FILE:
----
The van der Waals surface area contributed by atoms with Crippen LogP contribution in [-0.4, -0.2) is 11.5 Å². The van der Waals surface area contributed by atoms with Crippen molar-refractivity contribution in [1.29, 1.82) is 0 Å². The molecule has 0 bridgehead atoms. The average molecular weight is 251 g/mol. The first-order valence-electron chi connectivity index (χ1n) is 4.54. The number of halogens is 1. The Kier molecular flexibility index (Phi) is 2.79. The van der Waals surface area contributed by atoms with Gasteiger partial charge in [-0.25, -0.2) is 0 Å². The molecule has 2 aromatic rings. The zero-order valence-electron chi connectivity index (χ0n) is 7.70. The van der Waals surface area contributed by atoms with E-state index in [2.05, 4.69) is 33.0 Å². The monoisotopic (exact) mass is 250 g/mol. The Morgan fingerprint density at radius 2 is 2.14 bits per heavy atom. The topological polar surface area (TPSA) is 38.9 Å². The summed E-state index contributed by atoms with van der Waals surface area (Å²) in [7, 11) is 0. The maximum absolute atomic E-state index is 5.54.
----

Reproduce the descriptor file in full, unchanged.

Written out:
The van der Waals surface area contributed by atoms with Crippen LogP contribution in [-0.4, -0.2) is 11.5 Å². The van der Waals surface area contributed by atoms with Crippen molar-refractivity contribution in [1.29, 1.82) is 0 Å². The molecule has 0 bridgehead atoms. The average molecular weight is 251 g/mol. The first-order valence-electron chi connectivity index (χ1n) is 4.54. The number of halogens is 1. The Kier molecular flexibility index (Phi) is 2.79. The van der Waals surface area contributed by atoms with Gasteiger partial charge in [-0.25, -0.2) is 0 Å². The molecule has 2 aromatic rings. The zero-order valence-electron chi connectivity index (χ0n) is 7.70. The van der Waals surface area contributed by atoms with E-state index in [2.05, 4.69) is 33.0 Å². The monoisotopic (exact) mass is 250 g/mol. The Morgan fingerprint density at radius 2 is 2.14 bits per heavy atom. The topological polar surface area (TPSA) is 38.9 Å². The summed E-state index contributed by atoms with van der Waals surface area (Å²) in [7, 11) is 0. The maximum absolute atomic E-state index is 5.54.